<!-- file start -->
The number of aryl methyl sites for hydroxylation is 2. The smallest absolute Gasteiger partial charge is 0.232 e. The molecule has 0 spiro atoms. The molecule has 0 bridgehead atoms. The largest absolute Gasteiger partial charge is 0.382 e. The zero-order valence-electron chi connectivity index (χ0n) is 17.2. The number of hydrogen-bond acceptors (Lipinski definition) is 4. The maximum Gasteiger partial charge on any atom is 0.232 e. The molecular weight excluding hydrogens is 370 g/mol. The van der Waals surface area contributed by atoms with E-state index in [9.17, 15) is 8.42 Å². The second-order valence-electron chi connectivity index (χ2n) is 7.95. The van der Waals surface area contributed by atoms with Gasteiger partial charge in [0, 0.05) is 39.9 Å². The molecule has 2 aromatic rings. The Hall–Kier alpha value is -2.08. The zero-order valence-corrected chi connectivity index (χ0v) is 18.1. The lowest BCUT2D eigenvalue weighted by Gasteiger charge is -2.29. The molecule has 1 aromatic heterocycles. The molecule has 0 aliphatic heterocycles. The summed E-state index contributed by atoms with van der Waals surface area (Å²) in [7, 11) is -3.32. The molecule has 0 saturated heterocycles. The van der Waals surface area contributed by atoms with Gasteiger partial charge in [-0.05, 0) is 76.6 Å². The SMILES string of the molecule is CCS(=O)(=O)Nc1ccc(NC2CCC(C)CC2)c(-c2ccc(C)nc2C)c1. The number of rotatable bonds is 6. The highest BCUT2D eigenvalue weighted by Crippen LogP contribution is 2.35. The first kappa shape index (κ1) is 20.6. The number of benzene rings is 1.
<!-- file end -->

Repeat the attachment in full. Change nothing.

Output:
The number of aryl methyl sites for hydroxylation is 2. The smallest absolute Gasteiger partial charge is 0.232 e. The molecule has 0 spiro atoms. The molecule has 0 bridgehead atoms. The largest absolute Gasteiger partial charge is 0.382 e. The zero-order valence-electron chi connectivity index (χ0n) is 17.2. The number of hydrogen-bond acceptors (Lipinski definition) is 4. The maximum Gasteiger partial charge on any atom is 0.232 e. The molecular weight excluding hydrogens is 370 g/mol. The van der Waals surface area contributed by atoms with E-state index in [9.17, 15) is 8.42 Å². The second-order valence-electron chi connectivity index (χ2n) is 7.95. The van der Waals surface area contributed by atoms with Gasteiger partial charge in [0, 0.05) is 39.9 Å². The molecule has 2 aromatic rings. The Hall–Kier alpha value is -2.08. The zero-order valence-corrected chi connectivity index (χ0v) is 18.1. The lowest BCUT2D eigenvalue weighted by Gasteiger charge is -2.29. The molecule has 1 aromatic heterocycles. The molecule has 0 aliphatic heterocycles. The summed E-state index contributed by atoms with van der Waals surface area (Å²) in [7, 11) is -3.32. The molecule has 0 saturated heterocycles. The van der Waals surface area contributed by atoms with Gasteiger partial charge in [-0.05, 0) is 76.6 Å². The SMILES string of the molecule is CCS(=O)(=O)Nc1ccc(NC2CCC(C)CC2)c(-c2ccc(C)nc2C)c1. The number of rotatable bonds is 6. The highest BCUT2D eigenvalue weighted by Crippen LogP contribution is 2.35. The first kappa shape index (κ1) is 20.6. The number of benzene rings is 1.